You can magnify this effect, if you know the local threat is incredibly weak in it's VnE, by coming in high and low, fast and slow, surround sound, to pull the intercept away from the very base it's defending. You can further aid your efforts by making use of 'Sunrise Further East' and 'Range over Threat' (illuminated bomber airfields) to hit the enemy while they are just getting up. Or after they expect you have ceased air operations for a day.

The key here is most likely that Hitler bled his precious little Fallschirmjaeger's white and thus Malta was never more than a sidebet while he prosecuted his Lebensraum campaign.

But in any case, the moment your enemy can mass airpower over you sufficient to make you have to /land/ under attack; it's time to shelter or disperse and conserve assets for the inevitable sea or airborne landing repulsion effort.

There is no pride in dying by inches, no matter how 'brave a front' you put up. Because if Kesselring and/or Hitler had gotten their act together or even bothered to /read/ what their AARs were saying, they would have steamrolled Malta in about a week to ten days.

>>
After all, the Germans allowed Boulton Paul Defiant a few days of flying so they could figure out ways to kill it more swiftly, allowing the crews those few days of false confidence. As they did again against B17E when it first arrived. Take a few days, keep your distance, look it over and discover that it's only got a pair .30 cals at the front. One bath water level moment later and you come at it head on.
>>

I have never believed in deep penetration strategic bombing to be honest. You can't generate enough subsonic sorties of any sort to maintain pressure and the notion that a brick falling on a multiton machine tool is going to do anything other than 'add insulation' just never seems to have lit a bulb over anyone's head.

Indeed, I knew, ten years before DS and /twenty/ before OIF, that the rate of mechanized advance was such that you could FORCE an enemy to take to the field in a maneuver phase to cut off vital penetrations and prevent occupation of LOC/LOT. And then butcher him as he tried to move up and array himself, tactically, using light bombs (in numbers) from short radii and virtually ZERO high density (towed tube or sited SAM) IADS threat to worry about.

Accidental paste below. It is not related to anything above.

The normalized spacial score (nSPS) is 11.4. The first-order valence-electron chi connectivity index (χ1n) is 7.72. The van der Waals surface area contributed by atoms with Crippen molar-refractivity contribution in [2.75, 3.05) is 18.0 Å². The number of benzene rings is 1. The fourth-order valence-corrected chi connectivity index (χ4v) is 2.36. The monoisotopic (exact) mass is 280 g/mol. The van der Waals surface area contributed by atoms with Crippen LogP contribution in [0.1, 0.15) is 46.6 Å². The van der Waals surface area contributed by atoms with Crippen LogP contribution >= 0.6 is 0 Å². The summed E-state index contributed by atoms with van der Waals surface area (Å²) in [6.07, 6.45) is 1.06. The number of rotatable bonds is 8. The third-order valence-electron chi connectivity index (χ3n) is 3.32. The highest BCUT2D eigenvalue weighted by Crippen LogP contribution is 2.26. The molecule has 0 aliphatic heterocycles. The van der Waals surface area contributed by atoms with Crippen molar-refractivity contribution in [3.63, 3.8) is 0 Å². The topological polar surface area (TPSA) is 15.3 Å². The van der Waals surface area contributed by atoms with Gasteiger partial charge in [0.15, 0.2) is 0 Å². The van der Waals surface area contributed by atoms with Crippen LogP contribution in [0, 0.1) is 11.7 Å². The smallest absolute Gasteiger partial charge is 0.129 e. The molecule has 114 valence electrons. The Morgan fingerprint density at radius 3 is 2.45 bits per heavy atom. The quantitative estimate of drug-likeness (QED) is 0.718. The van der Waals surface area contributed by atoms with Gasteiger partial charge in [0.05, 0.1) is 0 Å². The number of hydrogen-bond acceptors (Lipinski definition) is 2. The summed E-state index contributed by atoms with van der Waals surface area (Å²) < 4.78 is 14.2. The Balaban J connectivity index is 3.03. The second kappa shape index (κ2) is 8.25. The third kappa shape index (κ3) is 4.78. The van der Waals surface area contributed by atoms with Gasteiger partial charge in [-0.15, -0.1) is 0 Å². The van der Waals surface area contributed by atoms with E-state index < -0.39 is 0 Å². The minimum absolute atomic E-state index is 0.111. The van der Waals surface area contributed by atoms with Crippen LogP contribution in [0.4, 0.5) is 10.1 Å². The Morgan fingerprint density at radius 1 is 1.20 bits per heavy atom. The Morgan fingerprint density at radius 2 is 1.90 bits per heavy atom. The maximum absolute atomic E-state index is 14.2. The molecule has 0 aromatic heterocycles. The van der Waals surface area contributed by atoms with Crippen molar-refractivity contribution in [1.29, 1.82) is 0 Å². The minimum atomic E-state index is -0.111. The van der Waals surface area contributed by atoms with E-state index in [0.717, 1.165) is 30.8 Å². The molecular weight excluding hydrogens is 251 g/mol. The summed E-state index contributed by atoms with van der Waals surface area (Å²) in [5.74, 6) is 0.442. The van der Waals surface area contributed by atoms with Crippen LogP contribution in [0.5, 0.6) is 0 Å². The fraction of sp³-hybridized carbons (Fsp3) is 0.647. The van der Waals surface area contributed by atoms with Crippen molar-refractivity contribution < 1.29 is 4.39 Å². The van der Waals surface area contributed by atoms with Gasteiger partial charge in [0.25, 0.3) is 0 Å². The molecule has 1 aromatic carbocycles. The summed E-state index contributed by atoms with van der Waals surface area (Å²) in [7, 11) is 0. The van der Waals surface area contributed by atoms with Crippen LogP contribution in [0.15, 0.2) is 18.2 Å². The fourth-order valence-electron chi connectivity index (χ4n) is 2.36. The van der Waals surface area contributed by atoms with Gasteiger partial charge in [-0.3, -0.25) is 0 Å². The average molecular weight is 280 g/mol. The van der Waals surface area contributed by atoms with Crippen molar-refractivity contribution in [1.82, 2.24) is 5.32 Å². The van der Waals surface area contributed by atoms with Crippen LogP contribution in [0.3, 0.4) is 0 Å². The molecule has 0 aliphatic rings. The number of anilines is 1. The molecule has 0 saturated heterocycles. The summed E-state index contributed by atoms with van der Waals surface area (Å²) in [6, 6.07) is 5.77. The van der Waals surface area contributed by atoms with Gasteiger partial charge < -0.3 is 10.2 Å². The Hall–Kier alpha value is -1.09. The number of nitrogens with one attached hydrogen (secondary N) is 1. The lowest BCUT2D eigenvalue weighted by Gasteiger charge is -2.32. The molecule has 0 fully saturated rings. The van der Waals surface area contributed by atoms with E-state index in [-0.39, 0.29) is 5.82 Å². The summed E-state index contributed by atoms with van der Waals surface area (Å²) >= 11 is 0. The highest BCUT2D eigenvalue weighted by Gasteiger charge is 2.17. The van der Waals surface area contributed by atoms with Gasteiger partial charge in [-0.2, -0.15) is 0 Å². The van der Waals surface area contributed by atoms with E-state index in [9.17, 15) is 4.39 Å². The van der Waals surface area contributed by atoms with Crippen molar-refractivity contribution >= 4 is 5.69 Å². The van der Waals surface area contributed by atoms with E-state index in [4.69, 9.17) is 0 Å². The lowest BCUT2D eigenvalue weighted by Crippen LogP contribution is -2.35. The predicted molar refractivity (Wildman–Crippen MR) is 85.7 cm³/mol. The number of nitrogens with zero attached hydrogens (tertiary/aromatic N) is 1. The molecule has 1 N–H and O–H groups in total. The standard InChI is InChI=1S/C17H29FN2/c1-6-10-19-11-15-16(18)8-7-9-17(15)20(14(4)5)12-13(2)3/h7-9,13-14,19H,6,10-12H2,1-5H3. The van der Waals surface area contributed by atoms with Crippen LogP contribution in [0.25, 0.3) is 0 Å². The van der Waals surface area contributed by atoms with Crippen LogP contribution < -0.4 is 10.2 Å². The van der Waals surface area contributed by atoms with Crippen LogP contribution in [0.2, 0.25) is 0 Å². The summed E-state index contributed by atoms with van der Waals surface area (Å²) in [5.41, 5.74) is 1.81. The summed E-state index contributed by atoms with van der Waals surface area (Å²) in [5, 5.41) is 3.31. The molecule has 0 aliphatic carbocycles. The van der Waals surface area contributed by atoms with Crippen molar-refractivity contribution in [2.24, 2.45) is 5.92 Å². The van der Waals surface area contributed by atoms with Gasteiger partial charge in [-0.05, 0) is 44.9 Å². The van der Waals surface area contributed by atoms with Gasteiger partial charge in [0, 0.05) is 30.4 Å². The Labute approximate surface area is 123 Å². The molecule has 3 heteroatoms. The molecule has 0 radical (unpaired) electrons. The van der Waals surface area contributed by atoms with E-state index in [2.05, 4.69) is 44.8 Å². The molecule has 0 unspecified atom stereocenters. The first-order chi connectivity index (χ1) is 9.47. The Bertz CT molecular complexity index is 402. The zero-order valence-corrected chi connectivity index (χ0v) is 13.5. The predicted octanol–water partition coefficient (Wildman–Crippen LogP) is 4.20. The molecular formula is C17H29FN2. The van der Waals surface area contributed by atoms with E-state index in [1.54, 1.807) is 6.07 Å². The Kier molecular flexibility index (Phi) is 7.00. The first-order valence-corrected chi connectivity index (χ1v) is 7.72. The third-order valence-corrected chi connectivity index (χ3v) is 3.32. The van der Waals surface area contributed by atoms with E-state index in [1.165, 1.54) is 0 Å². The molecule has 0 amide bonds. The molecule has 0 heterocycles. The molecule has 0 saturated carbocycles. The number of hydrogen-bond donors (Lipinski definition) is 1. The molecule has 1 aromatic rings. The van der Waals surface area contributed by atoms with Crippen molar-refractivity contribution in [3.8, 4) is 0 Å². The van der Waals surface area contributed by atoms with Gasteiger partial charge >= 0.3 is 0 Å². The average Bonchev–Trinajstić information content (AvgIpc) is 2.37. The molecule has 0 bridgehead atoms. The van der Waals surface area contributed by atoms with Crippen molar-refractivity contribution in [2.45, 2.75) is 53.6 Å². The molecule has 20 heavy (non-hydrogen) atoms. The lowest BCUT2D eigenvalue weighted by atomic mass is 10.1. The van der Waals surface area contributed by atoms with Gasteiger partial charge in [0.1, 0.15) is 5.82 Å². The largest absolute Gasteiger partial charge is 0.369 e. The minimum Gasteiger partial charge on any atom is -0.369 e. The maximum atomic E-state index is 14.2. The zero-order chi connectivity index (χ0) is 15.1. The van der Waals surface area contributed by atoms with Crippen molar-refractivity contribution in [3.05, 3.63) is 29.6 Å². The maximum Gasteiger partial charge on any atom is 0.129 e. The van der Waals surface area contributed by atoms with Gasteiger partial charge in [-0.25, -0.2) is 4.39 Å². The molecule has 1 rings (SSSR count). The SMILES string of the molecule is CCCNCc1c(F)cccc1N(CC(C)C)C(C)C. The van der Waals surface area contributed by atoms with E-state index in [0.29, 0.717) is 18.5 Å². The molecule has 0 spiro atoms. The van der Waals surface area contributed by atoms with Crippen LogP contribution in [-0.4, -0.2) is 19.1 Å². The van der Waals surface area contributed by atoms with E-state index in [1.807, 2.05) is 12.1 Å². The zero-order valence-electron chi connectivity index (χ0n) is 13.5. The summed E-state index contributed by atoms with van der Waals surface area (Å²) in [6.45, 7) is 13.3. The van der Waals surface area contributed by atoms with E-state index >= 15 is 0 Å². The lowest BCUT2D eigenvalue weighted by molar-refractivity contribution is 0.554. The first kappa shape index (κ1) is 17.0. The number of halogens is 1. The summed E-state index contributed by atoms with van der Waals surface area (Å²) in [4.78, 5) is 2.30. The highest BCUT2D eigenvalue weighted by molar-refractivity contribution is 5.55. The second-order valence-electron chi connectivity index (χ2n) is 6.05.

As a function of WWII methodology, you are looking less at the failure of airpower to provide sufficient escorts or defensive firepower/armor, than you are the inability to _deploy it properly_.

Given that the Germans 'showed us how it's done' and then virtually abandoned in place their occupational achievements so as to go fight the Slavic Hordes, there is simply no excuse.

For both Harris and Spaatz KNEW (from reports) the value of Transport Plan attacks as early as 1942 yet they remained ardent (hot and _heavy_) pursuants of the Trechard/Mitchel/Douhet rnolded vision of Strategic Bombardment as a 'pure' terror/anti-production weapon approach that would avoid land warfare.

And /lo the poor soul/ who thought we should fight like the Huns just had.

This is criminal because it _did not_ save lives on our side. Since we ended up losing just as many in worthless 'peripheral' theaters like Africa and Italy. And because Hitler finally got some defenses to the Atlantic wall while generally improving his mechanized systems to the point where (lacking air) they wiped the field with us.

All of which is pathetic. Because Circus/Rodeo/Rhubarb efforts had largely eliminated the Luftwaffe aerodromes in France by early 1943 and made the Low Country 'BARCAP speedbump' (Tank Dumper) Luftwaffe efforts _very_ costly.

Something we could have continued to assure simply because the 109 had about 60nm combat radius (90 with tanks) and the 190 not more than about 150. So that they came to their fights by rail.

And without real, effective, fighter-air to work with we could have chopped the bridges, blown the rail, and generally isolated the entire French state with _equal efficiency_ (the Norden works /great/ at 10-12K) in 1943 as we did in 1944.

At which point, it doesn't matter where the fighter finds a Herraschluss weakspot. Because (adequate lead sweeps from P-38 and P-47 as a precondition), the biggest threat is going to be flak. And that in turn should be the job of the mediums and more fighters to directly suppress.

CONCLUSION:
Bluntly put, I will _never_ forgive 'Winning Winnie' (or the weak minded fool Roosevelt who listened to him) for sending U.S. to the minor leagues for a 'year of practice' against secondary theater forces, hell bent as he was upon securing a post-war British Empire in the Med.

The ONLY way that plan works (Italy ends at the Alps idiots) is if you make a Balkans campaign attack the logistical links through SE Europe towards the Russian front. And there was no reason to help the Russians gain what we've subsequently spent FIFTY YEARS (and trillion$ more) retaking, 'armed peacefully'. When their sole moral contribution to the war was switching sides after finding out there is no honor among bad guys.

There simply was no need to be playing around elsewhere. Not when we could have been on the Continent no later than summer 1943.

And in Berlin by Spring 1944.

In this, the one 'fighter relevant' thing that the Series-60 Merlin Spit (with the power to take a combat tank) would bring would be ease of fighter sweep reach over most of the Western occupieds. While the Lightning and TBolt could have served as 'U.S. Mosquitoes' in supporting small, company sized, deployments of forces which retired to NGS sheltered areas at night. And in the day /dared/ the Germans to come looking for a fight under an aluminum overcast of airpower. Until we decided which commando forces we wanted to expand into real beacheads.

Here too, it's not so much the pilot or the crate but the /doctrine/ which fails to highlight a significant winner among the many also-rans of improperly deployed and utilized fighter airpower.


KPl.